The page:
- Generalized coordinates
By deriving

equations of motion in terms of a general set of**generalized coordinates**, the results found will be valid for anycoordinate system that is ultimately specified."cite book |last=Torby |first=Bruce |title=Advanced Dynamics for Engineers |series=HRW Series in Mechanical Engineering |year=1984 |publisher=CBS College Publishing |location=United States of America |isbn=0-03-063366-4 |chapter=Energy Methods] rp|259 The name is a holdover from a period whenCartesian coordinates were the standard system.**Independent generalized coordinates**For any particular problem, it is advantageous to choose generalized coordinates such that they are independent, as is done in

Lagrangian mechanics , because this eliminates the variables that would be required to express constraints on and among the coordinates. However, when dealing with nonholonomic constraints or when trying to find the force due to any constraint—holonomic or not, dependent generalized coordinates must be employed. Sometimes independent generalized coordinates are called internal coordinates because they are mutually independent, otherwise unconstrained, and together give the position of the system.A system with $m$ degrees of freedom and n particles whose positions are designated with three dimensional vectors, $lbrace\; mathbf\; \{r\}\_i\; brace$, implies the existence of $3\; n-m$ scalar constraint equations on those position variables. Such a system can be fully described by the scalar generalized coordinates, $lbrace\; q\_1,\; q\_2,\; ...,\; q\_m\; brace$, and the time, $t$, if and only if all $m$ $lbrace\; q\_j\; brace$ are independent coordinates. For the system, the transformation from old coordinates to generalized coordinates may be represented as follows:rp|260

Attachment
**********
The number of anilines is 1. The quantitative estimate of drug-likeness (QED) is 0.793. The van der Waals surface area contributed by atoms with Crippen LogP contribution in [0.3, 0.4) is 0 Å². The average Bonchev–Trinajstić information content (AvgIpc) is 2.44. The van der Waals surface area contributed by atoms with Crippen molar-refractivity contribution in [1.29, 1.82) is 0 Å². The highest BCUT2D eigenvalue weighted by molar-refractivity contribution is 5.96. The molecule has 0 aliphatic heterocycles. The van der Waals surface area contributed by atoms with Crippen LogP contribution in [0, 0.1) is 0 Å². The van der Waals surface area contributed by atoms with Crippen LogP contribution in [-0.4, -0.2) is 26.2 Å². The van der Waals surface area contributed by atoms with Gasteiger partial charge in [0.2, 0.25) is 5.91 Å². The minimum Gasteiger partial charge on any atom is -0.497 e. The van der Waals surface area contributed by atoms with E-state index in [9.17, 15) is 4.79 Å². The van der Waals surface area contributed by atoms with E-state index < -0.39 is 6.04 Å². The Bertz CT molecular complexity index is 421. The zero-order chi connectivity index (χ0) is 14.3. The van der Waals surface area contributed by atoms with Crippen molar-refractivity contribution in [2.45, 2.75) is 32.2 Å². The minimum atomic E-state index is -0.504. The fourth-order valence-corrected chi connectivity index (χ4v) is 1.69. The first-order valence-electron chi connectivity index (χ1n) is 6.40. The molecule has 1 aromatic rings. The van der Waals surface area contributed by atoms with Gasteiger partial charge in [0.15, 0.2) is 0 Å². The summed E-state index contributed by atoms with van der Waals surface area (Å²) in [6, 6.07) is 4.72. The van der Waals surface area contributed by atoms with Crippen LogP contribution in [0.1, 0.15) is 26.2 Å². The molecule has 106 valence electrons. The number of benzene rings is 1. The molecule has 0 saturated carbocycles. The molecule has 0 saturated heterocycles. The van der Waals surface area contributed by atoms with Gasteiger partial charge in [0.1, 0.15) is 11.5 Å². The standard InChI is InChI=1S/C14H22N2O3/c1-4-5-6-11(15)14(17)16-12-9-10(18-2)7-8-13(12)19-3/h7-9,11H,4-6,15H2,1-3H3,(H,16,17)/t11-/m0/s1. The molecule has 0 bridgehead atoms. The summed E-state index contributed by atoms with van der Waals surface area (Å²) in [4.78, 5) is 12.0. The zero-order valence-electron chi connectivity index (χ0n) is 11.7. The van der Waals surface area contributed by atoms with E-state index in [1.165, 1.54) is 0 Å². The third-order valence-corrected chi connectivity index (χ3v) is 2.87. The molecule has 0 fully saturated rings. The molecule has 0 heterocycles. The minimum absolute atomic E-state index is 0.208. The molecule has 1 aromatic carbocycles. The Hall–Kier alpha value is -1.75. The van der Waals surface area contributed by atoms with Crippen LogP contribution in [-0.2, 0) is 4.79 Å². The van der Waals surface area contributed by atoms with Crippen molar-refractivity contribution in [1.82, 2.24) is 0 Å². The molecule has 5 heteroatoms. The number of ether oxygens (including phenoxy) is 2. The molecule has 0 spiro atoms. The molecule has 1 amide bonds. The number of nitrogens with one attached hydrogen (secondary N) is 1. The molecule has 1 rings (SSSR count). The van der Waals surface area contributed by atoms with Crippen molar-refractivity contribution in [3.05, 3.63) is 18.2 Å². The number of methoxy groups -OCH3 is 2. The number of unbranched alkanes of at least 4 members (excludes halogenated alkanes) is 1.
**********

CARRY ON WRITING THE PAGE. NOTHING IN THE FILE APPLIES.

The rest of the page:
:$mathbf\{r\}\_1=mathbf\{r\}\_1(q\_1,\; q\_2,\; ...,\; q\_m,\; t)$,:$mathbf\{r\}\_2=mathbf\{r\}\_2(q\_1,\; q\_2,\; ...,\; q\_m,\; t)$, ...:$mathbf\{r\}\_n=mathbf\{r\}\_n(q\_1,\; q\_2,\; ...,\; q\_m,\; t)$.

This transformation affords the flexibility in dealing with complex systems to use the most convenient and not necessarily

inertial coordinates. These equations are used to construct differentials when consideringvirtual displacement s andgeneralized forces .**Examples**A

**double-pendulum**constrained to move in the plane of the page may be described by the fourCartesian coordinates $lbrace\; x\_1,\; y\_1,\; x\_2,\; y\_2\; brace$, but the system only has two degrees of freedom, and a more efficient system would be to use

$lbrace\; q\_1,\; q\_2\; brace\; =\; lbrace\; heta\_1,\; heta\_2\; brace$, which are defined via the following relations:

$lbrace\; x\_1,\; y\_1\; brace\; =\; lbrace\; l\_1sin\; heta\_1,\; l\_1cos\; heta\_1\; brace$

$lbrace\; x\_2,\; y\_2\; brace\; =\; lbrace\; l\_1sin\; heta\_1+l\_2sin\; heta\_2,\; l\_1cos\; heta\_1+l\_2cos\; heta\_2\; brace$A

**bead constrained to move on a wire**has only one degree of freedom, and the generalized coordinate used to describe its motion is often:

$q\_1=\; l$,

where $l$ is the distance along the wire from some reference point on the wire. Notice that a motion embedded in three dimensions has been reduced to only one dimension.An

**object constrained to a surface**has two degrees of freedom, even though its motion is again embedded in three dimensions. If the surface is a sphere, a good choice of coordinates would be: